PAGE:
Not many rooms are able to change how many windows it has, but Chisenhale Gallery can. The space constantly evolves in response to the exhibitions it is being used for. Walls are erected and torn down, windows sealed and uncovered according to the needs of the artist.

The gallery works with artists for up to a year before their exhibition opens, and each is accompanied by a programme of events that cater to all ages. From academic talks to children’s workshops, Chisenhale Gallery gives locals every opportunity to dive into the themes of the work being showcased. It is also part of the #FirstThursdays initiative, in which people are bussed between London galleries on the first Thursday of every month.

The likes of Rachel Whiteread, Cornelia Parker, and Wolfgang Tillmans have all passed through Chisenhale’s corrugated doors, and so can you

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Chisenhale Dance Space

A children's dance class at Chisenhale Dance Space
A children’s dance class at Chisenhale Dance Space. Photograph by Zbigniew Kotkiewicz

Facing the Chisenhale complex, the Dance Space is the lefternmost entrance – the purple door. Appropriately, most of the space is suspended in air. Chisenhale Dance Space is actually not part of the old Chisenhale Works building at all. It floats above the old Black Horse Brewery which used to neighbour the veneer works, and is now a derelict space used for film shoots.

As you might have gathered, dance is its main affair. The member-led organisation supports experimental dance, with development programmes for professionals and a variety of classes for children and adults just starting out.

A 1988 poster advertising a Chisenhale Dance Space performance
A 1988 poster advertising a Chisenhale Dance Space performance, back when the iconic fire escape was the main logo

The Dance Space was developed by the X6 collective, a dance group that formed part of the original Butler’s Wharf crew which moved to Chisenhale in the early ‘80s. The space is homey space, with a kitchen and sofas and dance-themed zines stacked by the entrance.

There are two dance spaces, one of which takes up the lion’s share of the floor. The entire dance floor was transported over from Butler’s Wharf, board by board. The main performance space is expansive, with industrial windows on each side and a brick wall framing the space at the far end. It has become iconic in the world of experimental dance.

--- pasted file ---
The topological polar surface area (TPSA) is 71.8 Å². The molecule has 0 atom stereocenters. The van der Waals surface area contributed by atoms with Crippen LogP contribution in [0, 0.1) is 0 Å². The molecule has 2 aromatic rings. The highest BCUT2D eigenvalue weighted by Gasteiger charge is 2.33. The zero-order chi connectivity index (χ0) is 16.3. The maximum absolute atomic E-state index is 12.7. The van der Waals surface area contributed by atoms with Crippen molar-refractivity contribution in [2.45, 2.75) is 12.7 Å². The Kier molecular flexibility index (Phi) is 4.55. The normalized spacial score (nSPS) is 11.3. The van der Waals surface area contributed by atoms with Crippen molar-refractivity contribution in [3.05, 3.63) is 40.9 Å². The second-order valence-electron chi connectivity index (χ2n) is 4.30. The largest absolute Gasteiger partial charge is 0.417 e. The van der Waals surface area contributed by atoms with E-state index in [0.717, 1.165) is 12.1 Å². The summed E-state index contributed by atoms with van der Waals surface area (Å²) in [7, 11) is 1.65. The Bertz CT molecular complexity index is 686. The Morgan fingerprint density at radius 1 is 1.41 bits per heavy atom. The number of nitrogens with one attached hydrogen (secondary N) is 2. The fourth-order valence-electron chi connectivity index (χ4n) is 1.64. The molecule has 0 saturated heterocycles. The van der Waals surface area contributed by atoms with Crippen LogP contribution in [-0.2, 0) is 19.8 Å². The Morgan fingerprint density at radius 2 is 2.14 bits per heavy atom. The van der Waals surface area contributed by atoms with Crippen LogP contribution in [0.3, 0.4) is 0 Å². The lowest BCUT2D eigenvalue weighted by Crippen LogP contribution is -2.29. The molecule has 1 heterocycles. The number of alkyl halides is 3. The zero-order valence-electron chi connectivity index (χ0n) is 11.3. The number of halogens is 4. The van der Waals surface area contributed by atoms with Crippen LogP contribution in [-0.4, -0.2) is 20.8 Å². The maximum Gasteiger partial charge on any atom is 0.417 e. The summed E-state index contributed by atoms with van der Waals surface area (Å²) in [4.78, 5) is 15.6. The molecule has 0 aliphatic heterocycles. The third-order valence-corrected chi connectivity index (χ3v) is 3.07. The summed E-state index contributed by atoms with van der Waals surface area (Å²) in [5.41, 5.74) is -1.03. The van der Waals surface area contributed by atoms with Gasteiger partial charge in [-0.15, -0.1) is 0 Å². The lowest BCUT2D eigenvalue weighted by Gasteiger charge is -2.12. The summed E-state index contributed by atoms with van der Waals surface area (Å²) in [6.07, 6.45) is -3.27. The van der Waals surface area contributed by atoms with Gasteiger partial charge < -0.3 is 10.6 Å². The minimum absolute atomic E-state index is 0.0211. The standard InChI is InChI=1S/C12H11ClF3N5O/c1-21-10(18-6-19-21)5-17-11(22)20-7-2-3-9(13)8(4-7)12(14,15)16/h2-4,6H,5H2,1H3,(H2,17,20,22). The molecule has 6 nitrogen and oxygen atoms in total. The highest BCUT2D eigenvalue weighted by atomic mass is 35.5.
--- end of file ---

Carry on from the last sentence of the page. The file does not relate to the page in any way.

In the winter the dance floor needs a ‘winter coat’ covering to contain the chill from the derelict space beneath. In the winter the floor is black. In summer the floor and windows are uncovered and the space is bathed in sunlight.

As is tradition in East London, the Dance Space distances itself from the structure (and restriction) of tradition. True to its X6 origin, the space still feels like a kind of frontier land, where long-standing traditions can be toppled and new ones forged in their place.

The fire escape that dominates the exterior of the Dance Space was designed by Maxwell Hutchinson and was inspired by the Pompidou Centre in Paris.

Chisenhale Dance Space holds adult classes on Mondays and Wednesdays, and children classes on Saturdays. One-off workshops are also held frequently, and for the spectators among you, there are performances on practically every week.

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Discover Chisenhale

Several things become clear when you step beyond the the great industrial facade of the Chisenhale Art Place. First, it is not as daunting as it looks. The vibe in each is open, earnest, and creative.

Second, each head of the Chisenhale branch benefits from the freedom afforded it. Each runs with its own spirit, devoted to its own purpose and program of events. What they do share is a home and a creative spirit.

There is some confusion about the derelict space beside Chisenhale. This is as good an opportunity as any to address it. Contrary to what some locals may think, the derelict space beneath Chisenhale Dance Space doesn’t belong to Chisenhale – it belongs to Tower Hamlets Council. What the future holds for it is anyone’s guess.

Thankfully, Chisenhale Art Place’s immediate future is secure. It is in its second 25-year lease, which ends 2031, and is already working on a third. Chisenhale wants to stay, and it wants to share its work with you. Why not start this weekend?

If you enjoyed this piece you may like our article about the Nunnery Gallery

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Frederick O'Brien

Fred is a writer and researcher with a background in sustainable development. His research has featured in The Independent, the Evening Standard, and the New York Post, among others.